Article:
All incoming freshman at OSU should read all of the works mentioned in the question. The works of Homer, Hesiod, and Plato provide a great deal of insight not just into the Ancient Greeks but also about the development of Western civilization. Theogeny and Works & Days and Symposium are all considered essential texts when it comes to the study of literature, history, and philosophy. However, if only one can be chosen, all incoming freshmen should read Homer’s The Odyssey. There are several reasons why all freshmen should read The Odyssey which this paper will explore. These include its prestige in the overall canon of Western literature and the variety of topics it covers.

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The first reason Homer’s The Odyssey should be read is its prestige. It is one of the oldest existing pieces of literature in the world, making it extremely important to the literary canon of Western literature. It has become a serious source of literary allusion throughout literature. It has inspired countless other works of literature, maybe most famously James Joyce’s Ulysses. Both Hesiod and Plato have also made many contributions to literature. Symposium offers a great deal of insight into Western philosophy, particularly on the topic of love. Both Theogeny and Works & Days have provided a lot of information regarding the daily lives and beliefs of the Ancient Greeks, including about how the Greeks viewed their gods and their religious rituals and agricultural practices. But it seems that none of those have had the impact of The Odyssey.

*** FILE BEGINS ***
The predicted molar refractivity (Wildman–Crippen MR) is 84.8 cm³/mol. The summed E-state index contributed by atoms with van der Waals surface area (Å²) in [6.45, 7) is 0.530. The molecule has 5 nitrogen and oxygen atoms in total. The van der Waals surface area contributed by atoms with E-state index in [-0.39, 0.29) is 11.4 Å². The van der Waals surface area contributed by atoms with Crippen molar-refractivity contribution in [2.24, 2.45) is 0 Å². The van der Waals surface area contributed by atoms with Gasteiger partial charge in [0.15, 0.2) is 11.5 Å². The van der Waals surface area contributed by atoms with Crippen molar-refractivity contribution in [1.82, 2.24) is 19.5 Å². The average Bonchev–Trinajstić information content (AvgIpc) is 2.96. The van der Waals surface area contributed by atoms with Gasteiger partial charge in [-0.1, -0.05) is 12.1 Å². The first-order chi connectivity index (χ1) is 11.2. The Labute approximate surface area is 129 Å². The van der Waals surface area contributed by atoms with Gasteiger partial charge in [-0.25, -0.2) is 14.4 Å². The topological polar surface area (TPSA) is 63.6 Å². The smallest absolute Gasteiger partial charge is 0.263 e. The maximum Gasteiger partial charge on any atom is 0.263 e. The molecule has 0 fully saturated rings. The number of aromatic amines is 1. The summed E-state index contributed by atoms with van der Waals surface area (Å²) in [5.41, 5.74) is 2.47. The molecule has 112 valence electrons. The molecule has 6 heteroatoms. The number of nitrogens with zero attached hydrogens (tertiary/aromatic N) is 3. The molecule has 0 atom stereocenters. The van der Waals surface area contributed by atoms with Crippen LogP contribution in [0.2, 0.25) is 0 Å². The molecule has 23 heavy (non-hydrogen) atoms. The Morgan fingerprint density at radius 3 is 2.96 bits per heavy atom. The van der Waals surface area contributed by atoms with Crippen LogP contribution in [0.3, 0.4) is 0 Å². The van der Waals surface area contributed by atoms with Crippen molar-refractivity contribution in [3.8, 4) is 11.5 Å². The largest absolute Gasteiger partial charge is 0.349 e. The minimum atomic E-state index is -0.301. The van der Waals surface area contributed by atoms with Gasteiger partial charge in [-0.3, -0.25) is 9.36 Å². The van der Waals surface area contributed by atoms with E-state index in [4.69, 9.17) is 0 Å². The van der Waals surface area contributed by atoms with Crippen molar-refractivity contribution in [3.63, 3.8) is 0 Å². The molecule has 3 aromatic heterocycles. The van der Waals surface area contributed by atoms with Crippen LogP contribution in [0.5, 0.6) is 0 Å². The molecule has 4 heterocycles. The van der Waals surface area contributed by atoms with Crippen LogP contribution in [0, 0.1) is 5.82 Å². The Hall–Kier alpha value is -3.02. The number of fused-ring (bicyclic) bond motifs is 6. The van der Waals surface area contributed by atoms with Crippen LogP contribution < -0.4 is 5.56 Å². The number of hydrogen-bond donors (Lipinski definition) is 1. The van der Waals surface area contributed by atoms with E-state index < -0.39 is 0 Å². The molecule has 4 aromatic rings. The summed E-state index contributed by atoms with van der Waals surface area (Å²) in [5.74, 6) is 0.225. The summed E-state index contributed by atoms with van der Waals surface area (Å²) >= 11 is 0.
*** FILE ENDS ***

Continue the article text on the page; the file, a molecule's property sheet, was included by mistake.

The second reason Homer should be chosen is the variety of topics The Odyssey covers. Symposium focuses on love from a variety of viewpoints, but it mainly focuses only on that topic. Theogeny focuses on the gods and their origins which provides an understanding of religion and ritual. Works & Days is basically a farmer’s almanac and focuses only on agricultural topics. But The Odyssey covers so much more: love, loyalty, and fidelity via Penelope; problem-solving, as shown with the Cyclops and the Sirens (and many of the other troubles Odysseus and his companions find themselves in), the consequences of one’s actions – for example, the bag of winds from Aeolus and the greedy sailors, and faith/piety, as shown when Odysseus was praying but his men killed the cattle of Helios. There are many other topics (and lessons) contained in The Odyssey that they can’t be covered in one paper! That so many topics are covered in one work is very useful and beneficial. Theogeny, Works & Days, and Symposium all seem very focused or single-tracked when compared to the many tracks traced in The Odyssey.